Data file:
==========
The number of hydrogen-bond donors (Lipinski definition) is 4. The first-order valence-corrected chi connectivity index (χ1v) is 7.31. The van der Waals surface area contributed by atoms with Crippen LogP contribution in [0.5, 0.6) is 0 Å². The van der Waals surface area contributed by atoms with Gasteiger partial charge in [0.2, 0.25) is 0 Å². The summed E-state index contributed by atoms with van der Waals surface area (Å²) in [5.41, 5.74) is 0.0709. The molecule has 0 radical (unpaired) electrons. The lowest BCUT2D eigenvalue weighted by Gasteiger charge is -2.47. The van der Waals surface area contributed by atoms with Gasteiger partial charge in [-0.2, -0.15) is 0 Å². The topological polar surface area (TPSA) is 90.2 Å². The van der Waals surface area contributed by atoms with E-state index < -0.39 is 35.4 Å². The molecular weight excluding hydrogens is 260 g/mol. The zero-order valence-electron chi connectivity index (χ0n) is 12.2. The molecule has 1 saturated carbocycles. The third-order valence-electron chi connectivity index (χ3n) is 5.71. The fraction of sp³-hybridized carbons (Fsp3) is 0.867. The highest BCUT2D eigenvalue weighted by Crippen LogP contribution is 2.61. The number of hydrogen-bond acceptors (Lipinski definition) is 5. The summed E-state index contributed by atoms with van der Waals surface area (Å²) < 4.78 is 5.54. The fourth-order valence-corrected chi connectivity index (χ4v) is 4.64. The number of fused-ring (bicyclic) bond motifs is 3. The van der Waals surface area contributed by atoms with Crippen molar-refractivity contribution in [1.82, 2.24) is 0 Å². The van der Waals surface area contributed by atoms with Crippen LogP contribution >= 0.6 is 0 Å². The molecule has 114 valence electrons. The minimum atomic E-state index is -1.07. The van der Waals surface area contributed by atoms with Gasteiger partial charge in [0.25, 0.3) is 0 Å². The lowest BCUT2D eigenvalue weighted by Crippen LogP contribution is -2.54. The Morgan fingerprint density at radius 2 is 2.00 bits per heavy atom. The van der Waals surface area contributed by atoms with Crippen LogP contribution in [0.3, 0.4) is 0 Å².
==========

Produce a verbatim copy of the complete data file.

The number of hydrogen-bond donors (Lipinski definition) is 4. The first-order valence-corrected chi connectivity index (χ1v) is 7.31. The van der Waals surface area contributed by atoms with Crippen LogP contribution in [0.5, 0.6) is 0 Å². The van der Waals surface area contributed by atoms with Gasteiger partial charge in [0.2, 0.25) is 0 Å². The summed E-state index contributed by atoms with van der Waals surface area (Å²) in [5.41, 5.74) is 0.0709. The molecule has 0 radical (unpaired) electrons. The lowest BCUT2D eigenvalue weighted by Gasteiger charge is -2.47. The van der Waals surface area contributed by atoms with Gasteiger partial charge in [-0.2, -0.15) is 0 Å². The topological polar surface area (TPSA) is 90.2 Å². The van der Waals surface area contributed by atoms with E-state index < -0.39 is 35.4 Å². The molecular weight excluding hydrogens is 260 g/mol. The zero-order valence-electron chi connectivity index (χ0n) is 12.2. The molecule has 1 saturated carbocycles. The third-order valence-electron chi connectivity index (χ3n) is 5.71. The fraction of sp³-hybridized carbons (Fsp3) is 0.867. The highest BCUT2D eigenvalue weighted by Crippen LogP contribution is 2.61. The number of hydrogen-bond acceptors (Lipinski definition) is 5. The summed E-state index contributed by atoms with van der Waals surface area (Å²) < 4.78 is 5.54. The fourth-order valence-corrected chi connectivity index (χ4v) is 4.64. The number of fused-ring (bicyclic) bond motifs is 3. The van der Waals surface area contributed by atoms with Crippen molar-refractivity contribution in [1.82, 2.24) is 0 Å². The van der Waals surface area contributed by atoms with Crippen LogP contribution >= 0.6 is 0 Å². The molecule has 114 valence electrons. The minimum atomic E-state index is -1.07. The van der Waals surface area contributed by atoms with Gasteiger partial charge in [0.25, 0.3) is 0 Å². The lowest BCUT2D eigenvalue weighted by Crippen LogP contribution is -2.54. The Morgan fingerprint density at radius 2 is 2.00 bits per heavy atom. The van der Waals surface area contributed by atoms with Crippen LogP contribution in [0.3, 0.4) is 0 Å².